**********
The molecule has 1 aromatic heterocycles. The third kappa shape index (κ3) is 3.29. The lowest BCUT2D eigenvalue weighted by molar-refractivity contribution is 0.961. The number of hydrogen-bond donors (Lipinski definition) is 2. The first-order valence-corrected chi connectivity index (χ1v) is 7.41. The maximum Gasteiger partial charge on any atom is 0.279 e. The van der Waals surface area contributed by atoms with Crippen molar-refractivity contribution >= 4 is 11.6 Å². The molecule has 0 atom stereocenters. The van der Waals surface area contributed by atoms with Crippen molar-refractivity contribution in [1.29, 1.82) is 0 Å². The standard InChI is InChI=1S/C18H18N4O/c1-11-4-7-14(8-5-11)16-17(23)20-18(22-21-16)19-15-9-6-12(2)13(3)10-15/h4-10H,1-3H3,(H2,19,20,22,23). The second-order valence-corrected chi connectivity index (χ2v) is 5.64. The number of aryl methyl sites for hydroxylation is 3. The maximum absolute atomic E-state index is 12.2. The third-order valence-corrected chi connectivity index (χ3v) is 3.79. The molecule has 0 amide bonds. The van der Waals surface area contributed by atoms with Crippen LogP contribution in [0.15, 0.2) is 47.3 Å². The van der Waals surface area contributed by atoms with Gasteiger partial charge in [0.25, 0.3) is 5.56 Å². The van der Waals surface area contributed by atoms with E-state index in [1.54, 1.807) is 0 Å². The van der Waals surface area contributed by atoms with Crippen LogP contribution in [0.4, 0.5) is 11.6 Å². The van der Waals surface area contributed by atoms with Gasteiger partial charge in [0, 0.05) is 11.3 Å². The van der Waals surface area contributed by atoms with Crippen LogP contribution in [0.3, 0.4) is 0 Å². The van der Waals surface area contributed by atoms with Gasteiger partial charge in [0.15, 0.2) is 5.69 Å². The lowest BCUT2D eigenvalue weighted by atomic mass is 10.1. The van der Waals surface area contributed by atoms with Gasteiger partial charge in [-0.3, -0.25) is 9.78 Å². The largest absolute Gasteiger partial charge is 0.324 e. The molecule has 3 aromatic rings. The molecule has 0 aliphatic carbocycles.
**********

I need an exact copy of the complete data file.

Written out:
The molecule has 1 aromatic heterocycles. The third kappa shape index (κ3) is 3.29. The lowest BCUT2D eigenvalue weighted by molar-refractivity contribution is 0.961. The number of hydrogen-bond donors (Lipinski definition) is 2. The first-order valence-corrected chi connectivity index (χ1v) is 7.41. The maximum Gasteiger partial charge on any atom is 0.279 e. The van der Waals surface area contributed by atoms with Crippen molar-refractivity contribution >= 4 is 11.6 Å². The molecule has 0 atom stereocenters. The van der Waals surface area contributed by atoms with Crippen molar-refractivity contribution in [1.29, 1.82) is 0 Å². The standard InChI is InChI=1S/C18H18N4O/c1-11-4-7-14(8-5-11)16-17(23)20-18(22-21-16)19-15-9-6-12(2)13(3)10-15/h4-10H,1-3H3,(H2,19,20,22,23). The second-order valence-corrected chi connectivity index (χ2v) is 5.64. The number of aryl methyl sites for hydroxylation is 3. The maximum absolute atomic E-state index is 12.2. The third-order valence-corrected chi connectivity index (χ3v) is 3.79. The molecule has 0 amide bonds. The van der Waals surface area contributed by atoms with Crippen LogP contribution in [0.15, 0.2) is 47.3 Å². The van der Waals surface area contributed by atoms with Gasteiger partial charge in [0.25, 0.3) is 5.56 Å². The van der Waals surface area contributed by atoms with E-state index in [1.54, 1.807) is 0 Å². The van der Waals surface area contributed by atoms with Crippen LogP contribution in [0.4, 0.5) is 11.6 Å². The van der Waals surface area contributed by atoms with Gasteiger partial charge in [0, 0.05) is 11.3 Å². The van der Waals surface area contributed by atoms with Crippen LogP contribution in [0.3, 0.4) is 0 Å². The van der Waals surface area contributed by atoms with Gasteiger partial charge in [0.15, 0.2) is 5.69 Å². The lowest BCUT2D eigenvalue weighted by atomic mass is 10.1. The van der Waals surface area contributed by atoms with Gasteiger partial charge in [-0.3, -0.25) is 9.78 Å². The largest absolute Gasteiger partial charge is 0.324 e. The molecule has 3 aromatic rings. The molecule has 0 aliphatic carbocycles.